New American Bible (Revised Edition)
Purchase of a Burial Plot.[a] 1 The span of Sarah’s life was one hundred and twenty-seven years. 2 She died in Kiriath-arba—now Hebron—in the land of Canaan, and Abraham proceeded to mourn and weep for her. 3 Then he left the side of his deceased wife and addressed the Hittites:[b] 4 “Although I am a resident alien[c] among you, sell me from your holdings a burial place, that I may bury my deceased wife.”(A) 5 The Hittites answered Abraham: “Please, 6 sir, listen to us! You are a mighty leader among us. Bury your dead in the choicest of our burial sites. None of us would deny you his burial ground for the burial of your dead.” 7 Abraham, however, proceeded to bow low before the people of the land, the Hittites, 8 and said to them: “If you will allow me room for burial of my dead, listen to me! Intercede for me with Ephron, son of Zohar, 9 so that he will sell me the cave of Machpelah that he owns; it is at the edge of his field. Let him sell it to me in your presence at its full price for a burial place.”
10 Now Ephron was sitting with the Hittites. So Ephron the Hittite replied to Abraham in the hearing of the Hittites, all who entered the gate of his city: 11 “Please, sir, listen to me! I give you both the field and the cave in it; in the presence of my people I give it to you. Bury your dead!” 12 But Abraham, after bowing low before the people of the land, 13 addressed Ephron in the hearing of these men: “If only you would please listen to me! I will pay you the price of the field. Accept it from me, that I may bury my dead there.” 14 Ephron replied to Abraham, “Please, 15 sir, listen to me! A piece of land worth four hundred shekels[d] of silver—what is that between you and me? Bury your dead!” 16 (B)Abraham accepted Ephron’s terms; he weighed out to him the silver that Ephron had stipulated in the hearing of the Hittites, four hundred shekels of silver at the current market value.[e]
17 (C)Thus Ephron’s field in Machpelah, facing Mamre, together with its cave and all the trees anywhere within its limits, was conveyed 18 to Abraham by purchase in the presence of the Hittites, all who entered the gate of Ephron’s city. 19 After this, Abraham buried his wife Sarah in the cave of the field of Machpelah, facing Mamre—now Hebron—in the land of Canaan. 20 Thus the field with its cave was transferred from the Hittites to Abraham as a burial place.
- 23:1–20 The occasion for purchasing the land is the need for a burial site for Sarah, for it would be unthinkable to bury Sarah outside of the promised land. One of the two great promises to Abraham, that of progeny, has been fulfilled (21:1–7). And now the promise of land is to be fulfilled, through a kind of down payment on the full possession that will take place only with the conquest under Joshua and during the reign of David. This purchase has been prepared for by Abimelech’s recognition of Abraham’s claim to the well at Beer-sheba (21:22–34). Among the ancestral stories this narrative is one of two that are entirely from the P source (chap. 17 being the other). The Priestly writers may have intended to encourage the generation of the exile to a renewed hope of repossessing their land.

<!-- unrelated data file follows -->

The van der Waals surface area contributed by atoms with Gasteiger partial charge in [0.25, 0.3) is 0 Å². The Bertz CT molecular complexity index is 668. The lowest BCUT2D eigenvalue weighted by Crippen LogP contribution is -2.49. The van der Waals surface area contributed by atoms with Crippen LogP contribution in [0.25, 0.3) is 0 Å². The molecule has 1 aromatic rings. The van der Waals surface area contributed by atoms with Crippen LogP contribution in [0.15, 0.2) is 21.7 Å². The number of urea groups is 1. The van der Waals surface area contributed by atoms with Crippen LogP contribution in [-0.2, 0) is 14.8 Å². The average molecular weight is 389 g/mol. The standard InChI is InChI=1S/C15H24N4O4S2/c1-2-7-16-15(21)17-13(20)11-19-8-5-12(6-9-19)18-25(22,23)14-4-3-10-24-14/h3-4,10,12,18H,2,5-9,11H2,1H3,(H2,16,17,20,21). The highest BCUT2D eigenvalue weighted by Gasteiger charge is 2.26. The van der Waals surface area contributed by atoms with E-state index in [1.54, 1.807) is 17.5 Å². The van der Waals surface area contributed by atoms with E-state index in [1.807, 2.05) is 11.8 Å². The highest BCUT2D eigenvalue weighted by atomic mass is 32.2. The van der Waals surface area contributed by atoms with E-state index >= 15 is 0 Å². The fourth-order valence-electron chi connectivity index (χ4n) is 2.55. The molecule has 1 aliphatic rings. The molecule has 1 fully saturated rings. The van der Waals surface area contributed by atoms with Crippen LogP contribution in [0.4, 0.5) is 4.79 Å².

- 23:3 The Hittites: in the Bible the term is applied to several different groups—inhabitants of the second-millennium Hittite empire in Asia Minor and northern Syria, residents of the Neo-Hittite kingdoms in northern Syria in the first part of the first millennium, and (following Assyrian terminology) the inhabitants of Syria and Palestine. The third group is meant here.
- 23:4 A resident alien: such a one would normally not have the right to own property. The importance of Abraham’s purchase of the field in Machpelah, which is worded in technical legal terms, lies in the fact that it gave his descendants their first, though small, land rights in the country that God had promised the patriarch they would one day inherit as their own. Abraham therefore insists on purchasing the field and not receiving it as a gift.
- 23:15 Four hundred shekels: probably an exorbitant sum; Jeremiah (32:9) paid only seventeen shekels for his field in Anathoth, though the Babylonian invasion no doubt helped to reduce the price.
- 23:16 The current market value: the standard weight called a shekel varied according to time and place.